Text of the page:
FBI’s Change In Mission Causes Confusion, Concern

“If you tie yourself to national security, you get funding and you get exemptions on disclosure cases.”
By @FrederickReese |
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    An FBI badge and service pistol are shown in this photo. (Photo by the Federal Bureau of Investigation)

    (Photo/Federal Bureau of Investigation)

    When the FBI was formed in 1908, it was established as the national detective bureau charged with the investigation of interstate crimes, offenses against federal property and personnel, and violations of federal statute. The federal police, as it was envisioned, was supposed to be a shining example of law enforcement, unencumbered by local politics or bureaucratic machinations.

    As it turned out, the FBI failed to live up to the lofty aspiration imagined for it, in part due to the egos of the very people that created it. But the FBI has always been “the national police.” In countless media representations, the FBI represented the highest example of law enforcement in America. A number of nations have modeled their national police on the FBI — including the U.K.’s Metropolitan Police. For many, the FBI special agent is the definitive detective.

    It would seem, however, that the FBI has gotten out of the law enforcement business — at least, primarily. According to the FBI’s latest fact sheet, the agency’s primary mission has changed from “law enforcement” to “national security.”

    As reflected in the FBI’s mission, counterterrorism is the FBI’s first objective: “As an intelligence-driven and a threat-focused national security organization with both intelligence and law enforcement responsibilities, the mission of the FBI is to protect and defend the United States against terrorist and foreign intelligence threats, to uphold and enforce the criminal laws of the United States, and to provide leadership and criminal justice services to federal, state, municipal, and international agencies and partners.”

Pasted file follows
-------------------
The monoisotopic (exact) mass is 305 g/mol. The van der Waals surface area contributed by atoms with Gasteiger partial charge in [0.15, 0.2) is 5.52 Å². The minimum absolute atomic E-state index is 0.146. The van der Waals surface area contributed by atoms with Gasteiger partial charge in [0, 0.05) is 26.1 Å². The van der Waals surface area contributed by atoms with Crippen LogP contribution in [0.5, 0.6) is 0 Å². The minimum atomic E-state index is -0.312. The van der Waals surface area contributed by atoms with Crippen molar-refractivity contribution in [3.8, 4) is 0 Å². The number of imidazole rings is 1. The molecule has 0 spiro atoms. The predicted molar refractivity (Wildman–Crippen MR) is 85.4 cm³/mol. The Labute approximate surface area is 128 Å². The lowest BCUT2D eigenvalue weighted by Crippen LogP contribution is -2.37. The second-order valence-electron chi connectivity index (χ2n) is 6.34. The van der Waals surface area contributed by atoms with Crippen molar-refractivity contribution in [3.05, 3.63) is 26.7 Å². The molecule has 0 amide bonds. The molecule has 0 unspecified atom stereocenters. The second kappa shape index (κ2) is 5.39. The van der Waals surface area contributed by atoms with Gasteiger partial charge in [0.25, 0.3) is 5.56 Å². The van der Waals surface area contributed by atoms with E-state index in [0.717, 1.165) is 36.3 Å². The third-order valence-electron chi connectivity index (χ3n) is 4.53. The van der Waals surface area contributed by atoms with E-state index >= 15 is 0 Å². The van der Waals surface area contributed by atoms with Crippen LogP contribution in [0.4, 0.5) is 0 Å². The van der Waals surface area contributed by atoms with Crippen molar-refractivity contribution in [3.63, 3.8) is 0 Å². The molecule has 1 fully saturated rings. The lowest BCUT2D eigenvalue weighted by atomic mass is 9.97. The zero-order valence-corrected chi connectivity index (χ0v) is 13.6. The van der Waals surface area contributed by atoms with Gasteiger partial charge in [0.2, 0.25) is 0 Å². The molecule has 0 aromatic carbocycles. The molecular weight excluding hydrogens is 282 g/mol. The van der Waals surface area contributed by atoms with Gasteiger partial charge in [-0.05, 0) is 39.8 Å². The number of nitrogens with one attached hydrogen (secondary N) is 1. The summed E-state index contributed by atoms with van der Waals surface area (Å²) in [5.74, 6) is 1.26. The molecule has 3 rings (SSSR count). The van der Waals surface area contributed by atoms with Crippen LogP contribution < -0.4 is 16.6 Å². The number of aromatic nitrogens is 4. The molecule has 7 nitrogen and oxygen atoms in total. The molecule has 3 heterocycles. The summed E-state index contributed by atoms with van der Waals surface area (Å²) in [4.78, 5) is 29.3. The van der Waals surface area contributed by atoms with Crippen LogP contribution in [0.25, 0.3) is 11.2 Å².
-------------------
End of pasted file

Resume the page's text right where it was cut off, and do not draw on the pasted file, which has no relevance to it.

The FBI’s involvement in counterterrorism is nothing new. From the 1940s to the 1970s, the FBI under J. Edgar Hoover investigated alleged and factual cases of espionage against the U.S. Additionally, under the domestic surveillance Counter-Intelligence Program, or COINTELPRO, Hoover attacked key members of the Civil Rights Movement — including the Rev. Dr. Martin Luther King Jr. and the Southern Christian Leadership Conference — on allegations of communist subversion. FBI actions under COINTELPRO included the alleged assassination of political activists, the tapping of Congress members’ telephones and numerous investigations into private citizens’ lives.

    Post-Hoover, the FBI reallocated its counterintelligence resources into its violent crimes unit. Under the Clinton administration, the FBI created its Computer Investigations and Infrastructure Threat Assessment Center, and National Infrastructure Protection Center in order to address computer crimes and to expand its capabilities for electronic surveillance in national security investigations.

    Shortly after the 9/11 attacks, Robert Mueller, the newly-sworn in FBI director, restructured the FBI to make crime countering the FBI’s top priority, including the prevention of terrorism, countering foreign intelligence operations, addressing cyber security threats and other high-tech crimes. However, the FBI gave no special elevation to counterterrorism over its other functions until 2004, when the 9/11 Commission blamed the FBI and the Central Intelligence Agency for not pursuing intelligence reports that could have prevented the September 11 attacks. Since then, the FBI has agreed to most of the commission’s recommendations, including oversight from the newly-formed Directorate of National Intelligence.

    From 2001 to 2009, the increase in number of counterterrorism cases the FBI took on directly correlated to the decline in other crime cases the FBI investigated, particularly white-collar crimes. The number of white-collar and computer-crime convictions spiked under the Obama administration.

    Considering that the FBI changed missions years ago, the timing of this public recognition of direction seems odd. Some have argued that the change in public stance is in part due to the blowback the agency received in failing to prevent last year’s Boston Marathon bombing. Others, such as national security lawyer Kel McClanahan, argue that affiliating itself to national security may spare the FBI from sequestration.

    “If you tie yourself to national security, you get funding and you get exemptions on disclosure cases,” McClanahan told Foreign Policy. “You get all the wonderful arguments about how if you don’t get your way, buildings will blow up and the country will be less safe.”

    In light of a lengthy line of terror stings that proved — upon secondary investigation — to be entrapments, this move from investigation to prevention and response reflects the often-repeated theorem: “If all you have is a hammer, everything looks like a nail.”

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